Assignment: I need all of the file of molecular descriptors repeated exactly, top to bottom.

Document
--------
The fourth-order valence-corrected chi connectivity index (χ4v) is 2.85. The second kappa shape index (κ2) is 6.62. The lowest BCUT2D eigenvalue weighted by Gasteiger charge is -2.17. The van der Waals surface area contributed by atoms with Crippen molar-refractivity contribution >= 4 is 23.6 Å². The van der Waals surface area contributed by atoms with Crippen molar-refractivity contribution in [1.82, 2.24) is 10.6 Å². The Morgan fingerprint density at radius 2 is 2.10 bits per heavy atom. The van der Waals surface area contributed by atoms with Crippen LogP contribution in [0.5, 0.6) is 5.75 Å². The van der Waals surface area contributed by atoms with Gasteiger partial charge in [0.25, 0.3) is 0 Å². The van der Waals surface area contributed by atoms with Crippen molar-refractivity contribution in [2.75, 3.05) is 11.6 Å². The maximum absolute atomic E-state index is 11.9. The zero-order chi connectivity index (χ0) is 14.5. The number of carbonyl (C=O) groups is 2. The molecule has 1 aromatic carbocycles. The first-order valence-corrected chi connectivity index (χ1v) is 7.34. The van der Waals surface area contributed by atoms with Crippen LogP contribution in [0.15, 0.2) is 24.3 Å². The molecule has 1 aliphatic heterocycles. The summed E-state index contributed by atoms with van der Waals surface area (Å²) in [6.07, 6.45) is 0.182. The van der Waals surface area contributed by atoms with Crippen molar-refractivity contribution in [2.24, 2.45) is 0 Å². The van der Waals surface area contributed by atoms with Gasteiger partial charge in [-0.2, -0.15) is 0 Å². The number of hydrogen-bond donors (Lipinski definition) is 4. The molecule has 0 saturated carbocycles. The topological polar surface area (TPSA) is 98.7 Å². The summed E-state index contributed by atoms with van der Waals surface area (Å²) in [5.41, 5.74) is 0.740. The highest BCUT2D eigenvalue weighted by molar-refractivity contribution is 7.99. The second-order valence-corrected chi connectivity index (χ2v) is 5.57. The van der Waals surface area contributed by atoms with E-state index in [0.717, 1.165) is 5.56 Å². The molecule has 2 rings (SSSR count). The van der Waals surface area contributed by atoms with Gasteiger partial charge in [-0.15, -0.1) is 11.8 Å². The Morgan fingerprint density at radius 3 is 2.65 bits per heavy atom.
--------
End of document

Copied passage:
The fourth-order valence-corrected chi connectivity index (χ4v) is 2.85. The second kappa shape index (κ2) is 6.62. The lowest BCUT2D eigenvalue weighted by Gasteiger charge is -2.17. The van der Waals surface area contributed by atoms with Crippen molar-refractivity contribution >= 4 is 23.6 Å². The van der Waals surface area contributed by atoms with Crippen molar-refractivity contribution in [1.82, 2.24) is 10.6 Å². The Morgan fingerprint density at radius 2 is 2.10 bits per heavy atom. The van der Waals surface area contributed by atoms with Crippen LogP contribution in [0.5, 0.6) is 5.75 Å². The van der Waals surface area contributed by atoms with Gasteiger partial charge in [0.25, 0.3) is 0 Å². The van der Waals surface area contributed by atoms with Crippen molar-refractivity contribution in [2.75, 3.05) is 11.6 Å². The maximum absolute atomic E-state index is 11.9. The zero-order chi connectivity index (χ0) is 14.5. The number of carbonyl (C=O) groups is 2. The molecule has 1 aromatic carbocycles. The first-order valence-corrected chi connectivity index (χ1v) is 7.34. The van der Waals surface area contributed by atoms with Crippen LogP contribution in [0.15, 0.2) is 24.3 Å². The molecule has 1 aliphatic heterocycles. The summed E-state index contributed by atoms with van der Waals surface area (Å²) in [6.07, 6.45) is 0.182. The van der Waals surface area contributed by atoms with Crippen molar-refractivity contribution in [2.24, 2.45) is 0 Å². The van der Waals surface area contributed by atoms with Gasteiger partial charge in [-0.2, -0.15) is 0 Å². The number of hydrogen-bond donors (Lipinski definition) is 4. The molecule has 0 saturated carbocycles. The topological polar surface area (TPSA) is 98.7 Å². The summed E-state index contributed by atoms with van der Waals surface area (Å²) in [5.41, 5.74) is 0.740. The highest BCUT2D eigenvalue weighted by molar-refractivity contribution is 7.99. The second-order valence-corrected chi connectivity index (χ2v) is 5.57. The van der Waals surface area contributed by atoms with E-state index in [0.717, 1.165) is 5.56 Å². The molecule has 2 rings (SSSR count). The van der Waals surface area contributed by atoms with Gasteiger partial charge in [-0.15, -0.1) is 11.8 Å². The Morgan fingerprint density at radius 3 is 2.65 bits per heavy atom.